Johnson City Drivers Need to Pay Attention in School Zones
The laws designed to protect school children are strict in Tennessee. Drivers are required to stop a safe distance away from a bus with a stop arm extended and lights flashing. Drivers must also slow down when going through a school zone. Unfortunately, despite these rules designed to promote safety for children, around 25,000 kids every year get hurt on their way to or from school. A personal injury lawyer knows that some of these children are injured in collisions with drivers who disobey the safety rules.
A disturbing new report shows just how many drivers are distracted both in school zones and when sharing the road with school buses. Driver distraction during kids’ commutes to school is likely to result in more lost lives.
School Zone Distractions Put Johnson City Kids at Risk
According to an NBC News report, around two million more motorists passed stop school buses in 2012 than did in 2011. NBC had one disturbing video of a large semi-truck passing a school bus that was stopped. The semi-truck driver narrowly missed hitting a child as the truck drove on the road shoulder. The driver turned himself in to authorities and admitted that he was distracted at the time of the incident. A distracted driver who passes a school bus could strike a child and cause serious injury or death.
Drivers are also distracted going through school zones. A report from Safe Kids USA found that one driver out of every six who passed through a school zone was distracted at the time of the incident. Drivers in larger vehicles, which present more of a danger to children, are more likely than other motorists to be distracted as they drive through. Drivers in school zones without flashing lights are also distracted at higher levels, and drivers are much more likely to be focused on something other than the road in school zones in high traffic areas where the daily volume of cars is 10,000 per day or higher.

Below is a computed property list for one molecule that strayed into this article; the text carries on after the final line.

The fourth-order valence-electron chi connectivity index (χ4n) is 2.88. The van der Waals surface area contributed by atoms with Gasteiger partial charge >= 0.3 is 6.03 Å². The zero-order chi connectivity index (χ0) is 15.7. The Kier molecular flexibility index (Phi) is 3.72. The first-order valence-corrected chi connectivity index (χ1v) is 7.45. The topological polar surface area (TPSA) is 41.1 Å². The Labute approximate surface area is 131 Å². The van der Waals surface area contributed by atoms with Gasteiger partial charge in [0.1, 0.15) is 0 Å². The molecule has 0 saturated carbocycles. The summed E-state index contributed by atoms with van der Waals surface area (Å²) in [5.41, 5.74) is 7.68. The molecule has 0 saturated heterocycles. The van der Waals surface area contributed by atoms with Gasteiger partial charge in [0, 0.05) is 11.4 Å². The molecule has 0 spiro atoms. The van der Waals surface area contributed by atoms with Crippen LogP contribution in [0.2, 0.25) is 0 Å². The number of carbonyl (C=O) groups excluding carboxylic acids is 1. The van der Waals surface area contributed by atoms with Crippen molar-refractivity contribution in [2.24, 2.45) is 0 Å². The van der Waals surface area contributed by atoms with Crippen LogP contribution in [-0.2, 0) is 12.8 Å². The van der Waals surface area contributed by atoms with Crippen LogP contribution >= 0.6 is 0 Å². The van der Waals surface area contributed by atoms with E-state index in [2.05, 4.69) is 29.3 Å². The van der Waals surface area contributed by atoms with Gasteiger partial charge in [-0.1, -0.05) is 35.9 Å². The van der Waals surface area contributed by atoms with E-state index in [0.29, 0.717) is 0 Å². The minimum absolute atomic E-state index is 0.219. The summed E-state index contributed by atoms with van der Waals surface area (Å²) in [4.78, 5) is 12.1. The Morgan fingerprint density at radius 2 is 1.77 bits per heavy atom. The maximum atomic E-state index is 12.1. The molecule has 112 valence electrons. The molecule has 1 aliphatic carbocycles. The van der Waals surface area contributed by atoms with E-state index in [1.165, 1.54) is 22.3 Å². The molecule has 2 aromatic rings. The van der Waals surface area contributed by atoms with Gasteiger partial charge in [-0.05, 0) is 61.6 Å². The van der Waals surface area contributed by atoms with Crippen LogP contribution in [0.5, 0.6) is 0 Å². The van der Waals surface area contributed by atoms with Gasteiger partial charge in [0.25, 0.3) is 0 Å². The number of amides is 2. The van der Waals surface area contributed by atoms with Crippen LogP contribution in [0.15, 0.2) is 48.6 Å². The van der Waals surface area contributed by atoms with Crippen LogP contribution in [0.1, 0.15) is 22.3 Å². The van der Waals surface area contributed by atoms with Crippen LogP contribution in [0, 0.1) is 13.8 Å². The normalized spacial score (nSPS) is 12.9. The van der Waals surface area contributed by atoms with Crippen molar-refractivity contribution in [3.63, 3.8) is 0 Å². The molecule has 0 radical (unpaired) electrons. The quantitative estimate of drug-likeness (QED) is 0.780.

While much of the focus is on cell phone use, cell phones are not the only thing causing drivers in school zones to be focused on something other than the road. For every 1,000 distracted drivers, 98 were on a phone or other electronic device. Other sources of distraction included:
- Eating, drinking or smoking. Out of 1,000 drivers, 44 were distracted in school zones by this behavior.
- Reaching or looking behind. Out of 1,000 drivers, 19 were distracted in school zones by this behavior.
- Personal grooming. Out of 1,000 drivers, nine were distracted because they were doing personal grooming tasks.
- Reading. Three out of 1,000 distracted drivers traveling through school zones were reading at the time.
Both men and women are almost equally likely to be distracted in school zones. There were 154 distracted men for every 1,000 male drivers and 187 distracted women for every 1,000 female drivers. These motorists are endangering children every time they drive through a school zone without paying proper attention to the road and to pedestrians or bicycle riders who may be trying to get to class.
Meade Injury Law Group serves Johnson City, TN and the Tri-Cities. Contact us today at (423) 464-7779or visit https://www.injury-lawyer-tn.com.